Longer term, having some sort of JSON call where I could pass a property list would be nice... although the templates do give me the flexibility of specifying nested document structures, which might get trickier. I'll think more about it.

Rainer Gerhards said...

Lol... some month ago, I was smart enough to add a ",json" option to the template system, which seems to do what you urgently need. It's not a real JSON-encoder, but handles the quote char. So:

$template cee_enhanced,"@cee: {\"Event\":{\"p_proc\":\"%programname%\",\"p_sys\":\"%hostname%\",\"time\":\"%timestamp:::date-rfc3339%\"},\"Msg\":{\"raw_msg\":\"%rawmsg%\"}}\n",json
*.* /var/log/cee_events.log;cee_enhanced

Note the end of the $template line!

... should do what you need to get started. This is very experimental code, and I think it will not properly work with already-JSON escaped data (like in $!all-json!) and it will also not do proper full JSON escaping. But it really looks like it is what you right now need for your PoC ;)

But please expect syntax changes, so you probably need to adjust your rsyslog.conf later. I do not like to be forced to keep supporting this even if we go into a totally different direction (and I think this experimental solution is not clean in the light of what has changed since I implemented it).

Radu Gheorghe said...

I'm quite a newbie at all this, so excuse me if I'm a bit naive. Anyway, here's how I see it:

As a user, I think it would be just right if I could write my JSON like any other template, and rsyslog would do the escaping for me. Like in Brian's example. A usability enhancement here would be the ability to enclose the template in single quotes, so that you can leave your double-quotes in the template itself unescaped.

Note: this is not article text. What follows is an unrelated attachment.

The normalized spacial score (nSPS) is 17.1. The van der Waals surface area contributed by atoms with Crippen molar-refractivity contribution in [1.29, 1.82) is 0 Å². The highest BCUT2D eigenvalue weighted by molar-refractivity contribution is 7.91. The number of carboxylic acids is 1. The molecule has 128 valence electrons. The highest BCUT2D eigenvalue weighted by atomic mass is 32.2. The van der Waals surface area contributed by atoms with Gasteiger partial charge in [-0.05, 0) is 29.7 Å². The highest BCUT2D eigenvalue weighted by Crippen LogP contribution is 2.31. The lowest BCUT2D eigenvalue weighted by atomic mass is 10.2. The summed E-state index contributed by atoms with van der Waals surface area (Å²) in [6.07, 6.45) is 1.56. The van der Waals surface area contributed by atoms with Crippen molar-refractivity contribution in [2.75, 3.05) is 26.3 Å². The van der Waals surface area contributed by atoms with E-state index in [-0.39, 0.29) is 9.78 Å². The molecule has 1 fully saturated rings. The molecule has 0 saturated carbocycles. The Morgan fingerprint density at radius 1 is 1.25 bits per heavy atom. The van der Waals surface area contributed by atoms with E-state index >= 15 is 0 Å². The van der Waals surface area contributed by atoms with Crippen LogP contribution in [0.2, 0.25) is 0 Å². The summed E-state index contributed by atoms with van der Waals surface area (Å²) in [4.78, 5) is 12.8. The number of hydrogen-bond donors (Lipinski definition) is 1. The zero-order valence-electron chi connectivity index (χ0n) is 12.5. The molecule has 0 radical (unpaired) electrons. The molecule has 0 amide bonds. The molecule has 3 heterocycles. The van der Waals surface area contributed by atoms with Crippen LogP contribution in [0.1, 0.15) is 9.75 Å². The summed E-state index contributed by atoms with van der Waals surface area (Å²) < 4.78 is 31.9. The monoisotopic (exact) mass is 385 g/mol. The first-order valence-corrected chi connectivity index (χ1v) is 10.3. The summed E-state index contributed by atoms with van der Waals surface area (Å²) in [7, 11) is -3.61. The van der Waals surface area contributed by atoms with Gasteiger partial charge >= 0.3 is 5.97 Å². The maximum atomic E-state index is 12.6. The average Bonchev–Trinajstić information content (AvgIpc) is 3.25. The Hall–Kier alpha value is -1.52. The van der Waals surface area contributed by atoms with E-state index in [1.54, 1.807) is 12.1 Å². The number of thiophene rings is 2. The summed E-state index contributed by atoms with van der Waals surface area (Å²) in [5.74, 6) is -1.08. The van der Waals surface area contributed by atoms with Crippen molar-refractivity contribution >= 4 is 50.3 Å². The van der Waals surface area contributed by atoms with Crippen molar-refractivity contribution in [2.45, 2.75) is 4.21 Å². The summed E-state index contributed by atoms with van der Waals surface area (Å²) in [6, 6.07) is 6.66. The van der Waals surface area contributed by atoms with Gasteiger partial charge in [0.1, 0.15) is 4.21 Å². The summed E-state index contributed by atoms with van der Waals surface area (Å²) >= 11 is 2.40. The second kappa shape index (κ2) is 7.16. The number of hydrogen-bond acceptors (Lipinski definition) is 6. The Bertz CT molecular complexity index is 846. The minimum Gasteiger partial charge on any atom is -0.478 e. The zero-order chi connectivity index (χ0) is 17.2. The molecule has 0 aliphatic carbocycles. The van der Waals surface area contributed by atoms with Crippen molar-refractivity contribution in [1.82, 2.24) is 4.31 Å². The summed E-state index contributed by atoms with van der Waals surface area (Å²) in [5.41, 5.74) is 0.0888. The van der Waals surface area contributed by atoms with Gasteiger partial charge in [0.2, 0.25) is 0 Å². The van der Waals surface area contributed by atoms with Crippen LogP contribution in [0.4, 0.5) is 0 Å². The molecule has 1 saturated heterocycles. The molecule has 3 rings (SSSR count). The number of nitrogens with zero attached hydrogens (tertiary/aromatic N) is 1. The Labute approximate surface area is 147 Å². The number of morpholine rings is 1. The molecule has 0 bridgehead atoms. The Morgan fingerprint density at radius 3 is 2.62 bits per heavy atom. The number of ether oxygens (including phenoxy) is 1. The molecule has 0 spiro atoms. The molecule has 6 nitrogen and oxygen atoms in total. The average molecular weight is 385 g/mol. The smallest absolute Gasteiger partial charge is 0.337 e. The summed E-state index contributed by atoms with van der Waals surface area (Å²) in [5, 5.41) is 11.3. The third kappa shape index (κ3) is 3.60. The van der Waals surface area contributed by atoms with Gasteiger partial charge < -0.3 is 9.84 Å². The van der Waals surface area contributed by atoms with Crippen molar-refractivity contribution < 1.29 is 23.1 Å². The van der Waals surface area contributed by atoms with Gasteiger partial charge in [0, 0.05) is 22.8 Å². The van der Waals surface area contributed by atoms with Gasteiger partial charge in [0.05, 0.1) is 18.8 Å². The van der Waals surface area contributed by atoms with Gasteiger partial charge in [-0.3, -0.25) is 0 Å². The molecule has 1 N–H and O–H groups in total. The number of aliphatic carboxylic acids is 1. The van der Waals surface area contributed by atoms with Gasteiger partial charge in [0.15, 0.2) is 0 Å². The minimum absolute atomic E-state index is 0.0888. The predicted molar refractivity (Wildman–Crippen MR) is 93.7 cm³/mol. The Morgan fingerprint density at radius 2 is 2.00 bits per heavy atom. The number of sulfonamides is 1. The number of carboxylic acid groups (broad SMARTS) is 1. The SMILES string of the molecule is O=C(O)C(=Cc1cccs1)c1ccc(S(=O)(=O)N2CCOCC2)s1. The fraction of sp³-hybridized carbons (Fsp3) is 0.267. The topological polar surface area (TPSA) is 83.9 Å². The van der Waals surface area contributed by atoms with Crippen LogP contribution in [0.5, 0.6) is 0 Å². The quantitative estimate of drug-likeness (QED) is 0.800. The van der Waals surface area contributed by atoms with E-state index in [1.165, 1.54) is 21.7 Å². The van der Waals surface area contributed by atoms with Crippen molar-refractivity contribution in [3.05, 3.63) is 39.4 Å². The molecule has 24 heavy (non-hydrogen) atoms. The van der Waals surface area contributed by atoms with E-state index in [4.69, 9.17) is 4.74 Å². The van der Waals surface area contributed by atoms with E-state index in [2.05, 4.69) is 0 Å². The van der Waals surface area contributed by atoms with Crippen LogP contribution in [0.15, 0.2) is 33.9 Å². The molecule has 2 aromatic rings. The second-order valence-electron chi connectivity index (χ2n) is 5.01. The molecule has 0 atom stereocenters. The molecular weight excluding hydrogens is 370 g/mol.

A more easy-to-use and less error-prone (though limited) version would be to be able to define key:value pairs in a different sort of property replacer. And let rsyslog do both escaping and formatting. Something like this:

$json_template date_and_message_only,"date_to_second","%timereported:1:19:date-rfc3339%"
$json_template date_and_message_only,"message","%msg%"
*.* /var/log/jsonned;date_and_message_only

which would produce something like:
{"date_to_second":"2012-03-15T14:41:58", "message":"This is a test message"}

For MongoDB, an option would be to convert the JSON into BSON. I just hope that this would be faster than parsing the whole message a second time.

On the other hand, once we have a JSON template, we could have rsyslog modules to pipe logs into anything that accepts inserting JSONs via a REST interface, for example. This would include MongoDB, Elasticsearch, CouchDB and I suppose much more. Which I guess brings up the performance topic, where I have a question (with an attached opinion):

Suppose I have a bunch of machines running rsyslog that are normally sending logs to a "central" rsyslog which puts those logs in a database. Wouldn't it be better for performance and scalability if the machines would use rsyslog to put logs into the database using the REST interface?

Rainer Gerhards said...

Just tying togther discussions: there is also good information on the rsyslog mailing list. Be sure to follow the complete thread.

simplifying rsyslog JSON generation

With RESTful APIs, like for example ElasticSearch, you need to generate JSON strings. Rsyslog will soon do this in a very easy to use way. ...